Here is the final installment of a really nice quiz one of our readers sent (check out the first and second installments). This is a quiz recently given to medicine, pediatrics and pathology residents rotating through hematopathology. Give it a try and see how many you get right! Make sure you check out the answers and nice explanations (if I do say so myself) at the end.
1. A 24-year-old female presents with prolonged PTT which did not correct following incubation for 2 hours with control plasma. Which of the following is the most likely diagnosis?
6. The leukemic cells in large granular lymphocyte leukemia are positive for:
B. CD 117
C. CD56 D. CD34
7. A 65-year-old female presents with fatigue. A blood smear shows abnormal lymphocytes, which are positive for CD5, CD19, and CD20, but negative for CD23. Cytogenetic analysis reveals a t(11;14). What is the diagnosis?
A. Hairy cell leukemia
B. Mast cell leukemia
C. T-cell acute lymphoblastic leukemia
D. Biphenotypic leukemia
Scroll down for the answers…
1. B. If you have a prolonged PTT, and you’re wondering what the cause is, one thing you can do is a mixing study , which is what this question is getting at. In a mixing study, you add a little normal plasma to the PTT (along with the patient sample) and then run the PTT again. If it “corrects” (meaning that the PTT is now normal), then it means the patient was missing something that the normal plasma provided (usually the thing that’s missing is factor VIII or IX). If it doesn’t correct (meaning that the PTT is still prolonged), then there is something in the patient sample that is inhibiting the test (usually the thing that’s inhibiting the test is an antiphospholipid antibody ). So for the answers to the question: the correct answer is B (since the PTT didn’t correct). In hemophilia A, a mixing study would make the PTT correct, so A is wrong. Patients with factor V Leiden or von Willebrand disease don’t have a prolonged PTT, so C and D are wrong.
2. C. A “dry tap” means that you get the needle in the marrow cavity, and when you pull back on the syringe, no marrow is drawn out. This usually means that there is fibrosis in the marrow, which is something you can see in pretty much any myeloproliferative disorder, particularly in the end stages (so A and D could produce a dry tap). In hairy cell leukemia (B), there are little threads of fibrosis surrounding each hairy cell. It gives the marrow a “chicken-wire” appearance. Patients with ITP (C) don’t have fibrosis in the marrow. The problem in ITP is that the body is attacking its platelets – it has nothing to do with fibrosis in the marrow – so C is correct.
3. A. All-trans-retinoic acid (ATRA) is a treatment that was developed for acute promyelocytic leukemia (APL). In APL, the retinoic acid receptor is screwed up, and the malignant cells get “stuck” in the promyelocyte stage. This is not good, because if you give a patient with APL regular chemotherapy, which tends to bust open cells, you’ll release all the promyelocyte granules (which contain pro-coagulant substances), putting the patient at risk for disseminated intravasular coagulation. ATRA overcomes this maturation block, allowing the malignant promyelocytes to mature into myelocytes, then metamyelocytes, then neutrophils. Then you can give the patient regular chemotherapy without the risk of DIC. ATRA doesn’t work in any of the other leukemias listed, because those leukemias don’t have a problem with the retinoic acid receptor.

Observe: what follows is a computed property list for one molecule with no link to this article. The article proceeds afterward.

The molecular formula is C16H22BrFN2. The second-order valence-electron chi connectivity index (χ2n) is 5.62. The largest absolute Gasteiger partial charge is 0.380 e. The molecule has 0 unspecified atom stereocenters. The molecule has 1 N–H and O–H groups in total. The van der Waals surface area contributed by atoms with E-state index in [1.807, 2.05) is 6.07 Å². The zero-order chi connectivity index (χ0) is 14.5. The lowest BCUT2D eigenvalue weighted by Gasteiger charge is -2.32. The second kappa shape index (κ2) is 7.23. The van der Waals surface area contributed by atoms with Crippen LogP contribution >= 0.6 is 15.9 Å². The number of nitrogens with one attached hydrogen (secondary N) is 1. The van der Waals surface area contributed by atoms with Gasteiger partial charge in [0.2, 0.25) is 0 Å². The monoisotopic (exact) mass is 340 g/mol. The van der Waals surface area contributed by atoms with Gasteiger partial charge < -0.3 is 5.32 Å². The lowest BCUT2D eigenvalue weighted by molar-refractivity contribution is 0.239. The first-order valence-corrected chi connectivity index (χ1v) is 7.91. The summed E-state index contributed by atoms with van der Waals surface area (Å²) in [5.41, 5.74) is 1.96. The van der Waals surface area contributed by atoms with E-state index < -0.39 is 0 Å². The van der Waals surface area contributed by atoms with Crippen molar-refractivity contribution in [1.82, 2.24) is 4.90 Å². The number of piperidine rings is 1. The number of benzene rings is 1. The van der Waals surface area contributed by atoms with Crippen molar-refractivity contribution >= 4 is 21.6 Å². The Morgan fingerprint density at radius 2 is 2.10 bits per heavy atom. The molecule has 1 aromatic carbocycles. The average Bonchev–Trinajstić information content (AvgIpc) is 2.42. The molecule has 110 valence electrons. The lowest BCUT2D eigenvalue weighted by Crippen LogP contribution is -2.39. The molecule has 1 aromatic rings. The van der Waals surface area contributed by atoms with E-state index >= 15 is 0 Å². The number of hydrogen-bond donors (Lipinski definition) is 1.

4. A. Supravital staining means that you do the stain on liquid (not fixed and dried) blood. Supravital stains are used only in certain settings, like when you’re looking for Heinz bodies, or when you’re counting reticulocytes (polychromatophilic cells). The supravital stain used to stain polychromatophilic cells is new methylene blue (A).
5. B. Both Glanzmann thrombasthenia and Bernard-Soulier syndrome are hereditary platelet disorders in which platelet receptors are deficient or defective, and patients bleed excessively. In Glanzmann, IIb-IIIa is deficient, meaning that the platelets can’t bind fibrinogen very well, which means they can’t aggregate well. In Bernard-Soulier, Ib is abnormal (meaning that platelets can’t bind von Willebrand factor very well, and can’t adhese to the subendothelium very well). It turns out that patients with Bernard-Soulier (but not Glanzmann) have big platelets, too. So B is correct. Big platelets are not seen in von Willebrand disease (C) or TTP (D).
6. C. The lymphocytes in large granular lymphocyte leukemia are T cells. They are typically positive for CD8, CD 16, and CD56 or CD57. CD33 (A) is a marker seen mostly on myeloid cells. CD117 (B) is present on hematopoietic stem and progenitor cells, and CD34 (D) is present on hematopoietic stem cells, endothelial cells, mast cells and some dendritic cells.
7. B. The t(11;14) is characteristic of mantle cell lymphoma, and not of any of the other types of lymphoma listed. Also, mantle cells tend to be CD5, CD19 and CD20 positive, but CD23 negative. The cells of hairy cell leukemia (A), marginal zone lymphoma (C) and CLL (D) have different immunophenotypes.
8. B. Mast cells contain tryptase (which is a serine protease) in their little granules. Hairy cells (A), T-cell ALL (C) cells, and the cells of biphenotypic leukemia (D) are all negative for tryptase.